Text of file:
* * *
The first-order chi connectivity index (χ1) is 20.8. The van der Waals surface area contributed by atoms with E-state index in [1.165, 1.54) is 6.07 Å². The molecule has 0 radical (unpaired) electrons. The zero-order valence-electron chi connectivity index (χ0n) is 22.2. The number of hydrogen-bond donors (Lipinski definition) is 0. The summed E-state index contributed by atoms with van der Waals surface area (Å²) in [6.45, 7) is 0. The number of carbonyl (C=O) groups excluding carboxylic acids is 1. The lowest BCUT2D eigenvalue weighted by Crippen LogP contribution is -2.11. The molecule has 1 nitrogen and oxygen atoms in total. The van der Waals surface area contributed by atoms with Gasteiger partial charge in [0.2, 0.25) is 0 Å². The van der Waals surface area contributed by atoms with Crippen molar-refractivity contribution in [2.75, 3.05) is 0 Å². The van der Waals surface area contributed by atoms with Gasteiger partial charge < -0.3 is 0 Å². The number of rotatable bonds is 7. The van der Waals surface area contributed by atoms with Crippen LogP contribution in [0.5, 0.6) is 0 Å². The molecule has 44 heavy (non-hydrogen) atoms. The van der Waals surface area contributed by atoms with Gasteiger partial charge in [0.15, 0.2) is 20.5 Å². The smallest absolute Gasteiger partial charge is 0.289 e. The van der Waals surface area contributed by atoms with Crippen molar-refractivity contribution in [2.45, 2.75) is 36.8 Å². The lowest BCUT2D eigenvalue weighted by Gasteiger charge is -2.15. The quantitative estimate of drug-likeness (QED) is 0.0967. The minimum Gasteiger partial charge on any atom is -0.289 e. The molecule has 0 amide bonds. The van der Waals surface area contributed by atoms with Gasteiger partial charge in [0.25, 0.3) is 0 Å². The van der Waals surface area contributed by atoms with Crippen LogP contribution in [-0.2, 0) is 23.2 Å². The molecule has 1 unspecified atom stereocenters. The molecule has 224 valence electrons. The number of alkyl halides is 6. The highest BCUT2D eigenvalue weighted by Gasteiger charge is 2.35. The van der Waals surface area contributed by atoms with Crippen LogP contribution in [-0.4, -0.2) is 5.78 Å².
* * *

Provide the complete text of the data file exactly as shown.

The first-order chi connectivity index (χ1) is 20.8. The van der Waals surface area contributed by atoms with E-state index in [1.165, 1.54) is 6.07 Å². The molecule has 0 radical (unpaired) electrons. The zero-order valence-electron chi connectivity index (χ0n) is 22.2. The number of hydrogen-bond donors (Lipinski definition) is 0. The summed E-state index contributed by atoms with van der Waals surface area (Å²) in [6.45, 7) is 0. The number of carbonyl (C=O) groups excluding carboxylic acids is 1. The lowest BCUT2D eigenvalue weighted by Crippen LogP contribution is -2.11. The molecule has 1 nitrogen and oxygen atoms in total. The van der Waals surface area contributed by atoms with Gasteiger partial charge in [0.2, 0.25) is 0 Å². The van der Waals surface area contributed by atoms with Crippen molar-refractivity contribution in [2.75, 3.05) is 0 Å². The van der Waals surface area contributed by atoms with Gasteiger partial charge < -0.3 is 0 Å². The number of rotatable bonds is 7. The van der Waals surface area contributed by atoms with Crippen LogP contribution in [0.5, 0.6) is 0 Å². The molecule has 44 heavy (non-hydrogen) atoms. The van der Waals surface area contributed by atoms with Gasteiger partial charge in [0.15, 0.2) is 20.5 Å². The smallest absolute Gasteiger partial charge is 0.289 e. The van der Waals surface area contributed by atoms with Crippen molar-refractivity contribution in [2.45, 2.75) is 36.8 Å². The lowest BCUT2D eigenvalue weighted by Gasteiger charge is -2.15. The quantitative estimate of drug-likeness (QED) is 0.0967. The minimum Gasteiger partial charge on any atom is -0.289 e. The molecule has 0 amide bonds. The van der Waals surface area contributed by atoms with Gasteiger partial charge in [0.25, 0.3) is 0 Å². The van der Waals surface area contributed by atoms with Crippen LogP contribution in [-0.2, 0) is 23.2 Å². The molecule has 1 unspecified atom stereocenters. The molecule has 224 valence electrons. The number of alkyl halides is 6. The highest BCUT2D eigenvalue weighted by Gasteiger charge is 2.35. The van der Waals surface area contributed by atoms with Crippen LogP contribution in [-0.4, -0.2) is 5.78 Å².